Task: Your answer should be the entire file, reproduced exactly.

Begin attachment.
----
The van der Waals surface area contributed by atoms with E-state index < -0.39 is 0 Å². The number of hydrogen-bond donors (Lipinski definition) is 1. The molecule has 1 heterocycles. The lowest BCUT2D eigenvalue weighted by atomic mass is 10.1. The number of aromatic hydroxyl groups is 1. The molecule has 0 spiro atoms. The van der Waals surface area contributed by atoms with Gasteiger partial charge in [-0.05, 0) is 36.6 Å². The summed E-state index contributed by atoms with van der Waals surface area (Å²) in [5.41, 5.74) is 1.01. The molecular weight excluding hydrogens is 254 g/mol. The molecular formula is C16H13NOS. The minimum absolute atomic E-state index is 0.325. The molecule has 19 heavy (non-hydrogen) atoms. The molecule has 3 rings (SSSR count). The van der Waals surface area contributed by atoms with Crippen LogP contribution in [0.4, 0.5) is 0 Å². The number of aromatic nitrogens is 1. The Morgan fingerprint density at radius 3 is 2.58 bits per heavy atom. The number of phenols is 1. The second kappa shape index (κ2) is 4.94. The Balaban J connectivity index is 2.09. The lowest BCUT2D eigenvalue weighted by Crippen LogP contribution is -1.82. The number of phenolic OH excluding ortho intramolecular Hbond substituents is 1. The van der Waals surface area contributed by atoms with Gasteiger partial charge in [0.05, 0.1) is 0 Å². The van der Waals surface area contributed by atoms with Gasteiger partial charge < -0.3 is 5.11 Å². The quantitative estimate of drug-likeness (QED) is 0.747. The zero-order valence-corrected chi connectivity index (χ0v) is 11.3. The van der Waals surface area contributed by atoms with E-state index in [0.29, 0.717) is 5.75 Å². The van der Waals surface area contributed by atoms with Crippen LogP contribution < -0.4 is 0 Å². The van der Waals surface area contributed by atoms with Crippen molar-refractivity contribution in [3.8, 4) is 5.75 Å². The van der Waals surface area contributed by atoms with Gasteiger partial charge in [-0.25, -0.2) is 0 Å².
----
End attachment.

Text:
The van der Waals surface area contributed by atoms with E-state index < -0.39 is 0 Å². The number of hydrogen-bond donors (Lipinski definition) is 1. The molecule has 1 heterocycles. The lowest BCUT2D eigenvalue weighted by atomic mass is 10.1. The number of aromatic hydroxyl groups is 1. The molecule has 0 spiro atoms. The van der Waals surface area contributed by atoms with Gasteiger partial charge in [-0.05, 0) is 36.6 Å². The summed E-state index contributed by atoms with van der Waals surface area (Å²) in [5.41, 5.74) is 1.01. The molecular weight excluding hydrogens is 254 g/mol. The molecular formula is C16H13NOS. The minimum absolute atomic E-state index is 0.325. The molecule has 19 heavy (non-hydrogen) atoms. The molecule has 3 rings (SSSR count). The van der Waals surface area contributed by atoms with Crippen LogP contribution in [0.4, 0.5) is 0 Å². The number of aromatic nitrogens is 1. The Morgan fingerprint density at radius 3 is 2.58 bits per heavy atom. The number of phenols is 1. The second kappa shape index (κ2) is 4.94. The Balaban J connectivity index is 2.09. The lowest BCUT2D eigenvalue weighted by Crippen LogP contribution is -1.82. The number of phenolic OH excluding ortho intramolecular Hbond substituents is 1. The van der Waals surface area contributed by atoms with Gasteiger partial charge in [0.05, 0.1) is 0 Å². The van der Waals surface area contributed by atoms with Gasteiger partial charge < -0.3 is 5.11 Å². The quantitative estimate of drug-likeness (QED) is 0.747. The zero-order valence-corrected chi connectivity index (χ0v) is 11.3. The van der Waals surface area contributed by atoms with E-state index in [0.29, 0.717) is 5.75 Å². The van der Waals surface area contributed by atoms with Crippen LogP contribution < -0.4 is 0 Å². The van der Waals surface area contributed by atoms with Crippen molar-refractivity contribution in [3.8, 4) is 5.75 Å². The van der Waals surface area contributed by atoms with Gasteiger partial charge in [-0.25, -0.2) is 0 Å².